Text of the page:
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Hale Pai
Pacific American-News Journal

Nowemapa/Kekemapa - November/December 1996 Volume 2 Issue 11


Since we started this column, the questions have ranged across many areas. In order to help focus on key issues, I will address selected areas in some depth. The first is on retirement planning.

Q: We thought retirement meant retirement?

A: Welcome to the world of active retirement, semi-active retirement and full retirement. Think of retirement as a road you can follow to all kinds of new and wonderful experiences. Retirement is no longer synonymous with rocking chairs; it's an exhilarating, richly rewarding time and can be the best time of your life. Ask yourself where you want to be in 10, 20 and 30 years; what you value most; then go for it.

Q: When should we start planning for retirement?

A: Today. And I wished that when I was a young man someone had recognized that there are no words in our cultures for “financially secured retirement” and taken the responsibility to share this kind of knowledge with me.

Q: How much money will we need?

A: As a rule of thumb, most planners like me believe the figure is somewhere between 60-80% of your current income, adjusted for inflation. But first, you have to determine where you are now financially; second, you have to develop a Crystal clear picture of what you want your retirement to look like; and third you have to determine exactly how much money it will take to make that picture come to life.

Q: Where will our money come from when we retire?

A: The most likely sources are your Social Security, your spouses social security, company pension, 401 (k), IRA, part-time work, and personal savings like stocks, bonds, mutual funds, CDs, the cash value of your insurance, and money market accounts.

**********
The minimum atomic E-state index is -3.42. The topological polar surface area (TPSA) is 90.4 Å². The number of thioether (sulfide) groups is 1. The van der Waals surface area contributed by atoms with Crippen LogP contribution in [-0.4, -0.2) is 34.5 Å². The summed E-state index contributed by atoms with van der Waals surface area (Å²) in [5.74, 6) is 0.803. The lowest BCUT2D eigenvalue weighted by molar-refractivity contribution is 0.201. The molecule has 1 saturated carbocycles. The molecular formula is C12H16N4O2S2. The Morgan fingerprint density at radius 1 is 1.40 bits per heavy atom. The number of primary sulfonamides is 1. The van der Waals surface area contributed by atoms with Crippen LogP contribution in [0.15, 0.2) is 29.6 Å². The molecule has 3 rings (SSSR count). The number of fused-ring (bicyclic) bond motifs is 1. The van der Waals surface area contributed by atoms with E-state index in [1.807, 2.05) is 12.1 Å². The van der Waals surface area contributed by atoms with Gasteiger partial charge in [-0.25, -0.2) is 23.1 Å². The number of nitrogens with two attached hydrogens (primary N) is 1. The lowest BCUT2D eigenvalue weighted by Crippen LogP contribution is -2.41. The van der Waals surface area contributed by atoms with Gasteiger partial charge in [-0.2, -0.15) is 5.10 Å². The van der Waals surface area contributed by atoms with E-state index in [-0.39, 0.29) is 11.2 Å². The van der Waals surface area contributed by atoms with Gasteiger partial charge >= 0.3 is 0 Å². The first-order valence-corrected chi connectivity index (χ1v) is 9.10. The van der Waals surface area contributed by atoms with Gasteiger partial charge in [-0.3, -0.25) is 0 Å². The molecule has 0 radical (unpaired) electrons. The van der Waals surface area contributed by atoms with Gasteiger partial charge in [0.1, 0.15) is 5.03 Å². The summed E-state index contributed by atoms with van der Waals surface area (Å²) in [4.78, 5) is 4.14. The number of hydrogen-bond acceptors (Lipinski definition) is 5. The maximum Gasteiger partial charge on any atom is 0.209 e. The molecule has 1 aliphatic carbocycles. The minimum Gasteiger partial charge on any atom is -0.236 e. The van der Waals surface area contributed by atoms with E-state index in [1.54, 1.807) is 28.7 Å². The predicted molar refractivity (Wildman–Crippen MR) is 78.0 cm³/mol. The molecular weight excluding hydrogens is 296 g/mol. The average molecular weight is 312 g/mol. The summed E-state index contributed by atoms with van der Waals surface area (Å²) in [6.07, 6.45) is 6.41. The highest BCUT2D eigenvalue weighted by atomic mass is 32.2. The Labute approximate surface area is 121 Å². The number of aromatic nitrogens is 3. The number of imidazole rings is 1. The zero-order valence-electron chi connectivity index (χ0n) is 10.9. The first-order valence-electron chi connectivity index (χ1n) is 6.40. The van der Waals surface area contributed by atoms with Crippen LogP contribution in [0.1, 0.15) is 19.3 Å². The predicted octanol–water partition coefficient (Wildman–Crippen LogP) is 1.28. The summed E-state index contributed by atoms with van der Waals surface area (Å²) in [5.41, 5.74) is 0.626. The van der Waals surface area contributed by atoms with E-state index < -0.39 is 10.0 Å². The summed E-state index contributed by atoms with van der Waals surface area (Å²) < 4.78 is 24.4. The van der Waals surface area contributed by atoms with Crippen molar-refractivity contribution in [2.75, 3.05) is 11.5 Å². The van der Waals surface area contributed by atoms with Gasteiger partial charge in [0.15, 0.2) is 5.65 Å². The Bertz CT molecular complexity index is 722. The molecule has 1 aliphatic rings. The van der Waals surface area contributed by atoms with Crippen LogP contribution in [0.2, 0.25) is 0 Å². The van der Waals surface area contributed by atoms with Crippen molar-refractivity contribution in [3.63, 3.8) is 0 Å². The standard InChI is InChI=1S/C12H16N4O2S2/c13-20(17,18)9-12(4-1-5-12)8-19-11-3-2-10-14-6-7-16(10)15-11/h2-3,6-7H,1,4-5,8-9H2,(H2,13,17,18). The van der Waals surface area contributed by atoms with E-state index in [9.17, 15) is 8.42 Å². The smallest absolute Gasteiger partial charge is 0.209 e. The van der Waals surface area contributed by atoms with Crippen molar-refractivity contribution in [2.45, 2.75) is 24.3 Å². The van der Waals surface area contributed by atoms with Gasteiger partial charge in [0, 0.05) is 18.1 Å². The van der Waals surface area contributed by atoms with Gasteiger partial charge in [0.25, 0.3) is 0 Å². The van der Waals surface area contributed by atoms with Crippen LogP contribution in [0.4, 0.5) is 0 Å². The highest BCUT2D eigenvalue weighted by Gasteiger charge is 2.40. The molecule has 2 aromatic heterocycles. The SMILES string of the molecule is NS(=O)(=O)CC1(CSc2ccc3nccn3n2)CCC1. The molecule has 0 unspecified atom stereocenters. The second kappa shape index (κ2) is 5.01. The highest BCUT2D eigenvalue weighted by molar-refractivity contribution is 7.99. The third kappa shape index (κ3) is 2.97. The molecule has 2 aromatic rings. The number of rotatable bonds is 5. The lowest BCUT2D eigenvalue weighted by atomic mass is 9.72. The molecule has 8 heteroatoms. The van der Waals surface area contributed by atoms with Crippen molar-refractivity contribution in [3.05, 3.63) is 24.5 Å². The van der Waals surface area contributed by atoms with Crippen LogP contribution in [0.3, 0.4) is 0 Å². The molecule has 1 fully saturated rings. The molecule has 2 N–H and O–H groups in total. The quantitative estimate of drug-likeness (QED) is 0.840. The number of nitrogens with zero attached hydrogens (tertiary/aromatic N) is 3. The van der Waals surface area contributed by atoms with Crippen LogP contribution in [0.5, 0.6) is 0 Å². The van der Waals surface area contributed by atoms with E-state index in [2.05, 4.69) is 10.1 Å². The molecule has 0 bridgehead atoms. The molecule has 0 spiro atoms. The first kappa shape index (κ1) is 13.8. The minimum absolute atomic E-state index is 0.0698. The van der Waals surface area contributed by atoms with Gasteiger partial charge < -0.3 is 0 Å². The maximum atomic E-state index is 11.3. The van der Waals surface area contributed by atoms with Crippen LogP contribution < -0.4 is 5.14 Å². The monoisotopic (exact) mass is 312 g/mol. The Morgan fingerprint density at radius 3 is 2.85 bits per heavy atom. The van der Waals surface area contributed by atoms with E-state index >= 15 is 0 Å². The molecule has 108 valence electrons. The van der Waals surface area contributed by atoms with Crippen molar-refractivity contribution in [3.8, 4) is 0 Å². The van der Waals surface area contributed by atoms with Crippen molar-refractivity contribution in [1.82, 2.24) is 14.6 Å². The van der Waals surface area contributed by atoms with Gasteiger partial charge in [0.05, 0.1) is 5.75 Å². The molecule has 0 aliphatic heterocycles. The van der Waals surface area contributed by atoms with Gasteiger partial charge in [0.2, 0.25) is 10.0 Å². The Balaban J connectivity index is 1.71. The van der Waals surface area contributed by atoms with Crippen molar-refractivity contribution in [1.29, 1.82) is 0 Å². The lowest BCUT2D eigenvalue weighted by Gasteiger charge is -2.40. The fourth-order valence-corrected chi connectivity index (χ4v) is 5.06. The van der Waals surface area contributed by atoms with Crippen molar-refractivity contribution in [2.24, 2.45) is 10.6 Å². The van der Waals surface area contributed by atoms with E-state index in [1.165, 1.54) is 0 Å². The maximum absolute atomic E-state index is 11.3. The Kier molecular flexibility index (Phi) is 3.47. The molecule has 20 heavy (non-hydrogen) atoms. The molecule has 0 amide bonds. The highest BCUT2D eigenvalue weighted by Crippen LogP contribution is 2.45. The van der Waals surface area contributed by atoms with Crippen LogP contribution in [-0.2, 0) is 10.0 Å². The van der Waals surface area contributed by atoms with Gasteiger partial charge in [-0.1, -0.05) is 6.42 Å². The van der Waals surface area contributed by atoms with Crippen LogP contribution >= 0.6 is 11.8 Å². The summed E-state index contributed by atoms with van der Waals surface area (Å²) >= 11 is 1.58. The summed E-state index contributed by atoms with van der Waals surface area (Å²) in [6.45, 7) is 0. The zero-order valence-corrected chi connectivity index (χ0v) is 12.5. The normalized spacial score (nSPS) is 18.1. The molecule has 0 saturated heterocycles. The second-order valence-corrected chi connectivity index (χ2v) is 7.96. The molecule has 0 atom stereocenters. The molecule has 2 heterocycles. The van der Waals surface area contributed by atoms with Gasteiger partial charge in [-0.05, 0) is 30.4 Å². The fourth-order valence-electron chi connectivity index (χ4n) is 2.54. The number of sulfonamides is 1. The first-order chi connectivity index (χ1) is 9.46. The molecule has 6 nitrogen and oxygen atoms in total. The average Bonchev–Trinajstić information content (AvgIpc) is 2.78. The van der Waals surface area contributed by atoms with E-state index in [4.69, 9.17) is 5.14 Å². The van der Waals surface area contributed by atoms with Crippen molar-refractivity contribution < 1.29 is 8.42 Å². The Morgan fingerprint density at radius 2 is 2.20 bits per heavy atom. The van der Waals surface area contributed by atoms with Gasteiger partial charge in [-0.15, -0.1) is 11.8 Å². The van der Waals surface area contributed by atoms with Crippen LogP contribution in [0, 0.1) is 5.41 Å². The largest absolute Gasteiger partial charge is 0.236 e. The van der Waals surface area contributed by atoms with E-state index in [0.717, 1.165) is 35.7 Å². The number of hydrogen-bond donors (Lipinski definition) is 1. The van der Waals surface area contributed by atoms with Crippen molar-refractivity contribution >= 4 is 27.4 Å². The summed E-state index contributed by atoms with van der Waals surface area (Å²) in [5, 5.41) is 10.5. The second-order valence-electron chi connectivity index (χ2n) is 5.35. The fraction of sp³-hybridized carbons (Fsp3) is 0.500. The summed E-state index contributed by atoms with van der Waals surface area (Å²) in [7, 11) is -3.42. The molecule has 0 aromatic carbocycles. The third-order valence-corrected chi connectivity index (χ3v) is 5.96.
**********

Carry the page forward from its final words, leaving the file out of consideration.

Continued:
Q: How much can we expect from Social Security?

A: You can start collecting full benefits between the ages of 65 and 67. Or you can collect 80% of your benefits if you decide to retire at age 62 (as more and more people are doing). For a single retiree at age 65 retiring in the year 2000, the average would be $13,669.00 and the maximum $19,802. If you would like an estimate of what your benefits will be, just call your local Social Security office or 1-800-772-1213 and ask for a “Request for Statement of Earnings” card, form SSA-7004.

Q: Should we sell our home?

A: Tough question; squishy answer. It depends on: do you want a warmer climate? A smaller home? Remain close to the kids and friends? how often do you want to visit with the mo`opunas? But I do know that you can take advantage of a one-time tax break if you are over 55 years old - it lets you exclude up to $125,000.00 of gain from the sale of your home from taxes.

Q: If we had $250,000.00 in investments earning 5.5% annual yield compounded quarterly, how long can we expect our savings to last?

A: You would be able to withdraw $2,673.00 monthly for ten years; or $1,686.00 monthly for twenty years; or $1,108.00 for a long, long time since your would be withdrawing the interest only. Ah, but then there is inflation that will seriously affect the value of the withdrawals. So, adjust your value down by what you think inflation could be.

Q: What are the biggest expenses during retirement years?

A: Monthly mortgage payments, health insurance, dental expenses, property taxes, and rising utility costs generally in that order.

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Copyright 1996 Hale Pai Pacific American-News Journal
Last modified: February 28, 1998

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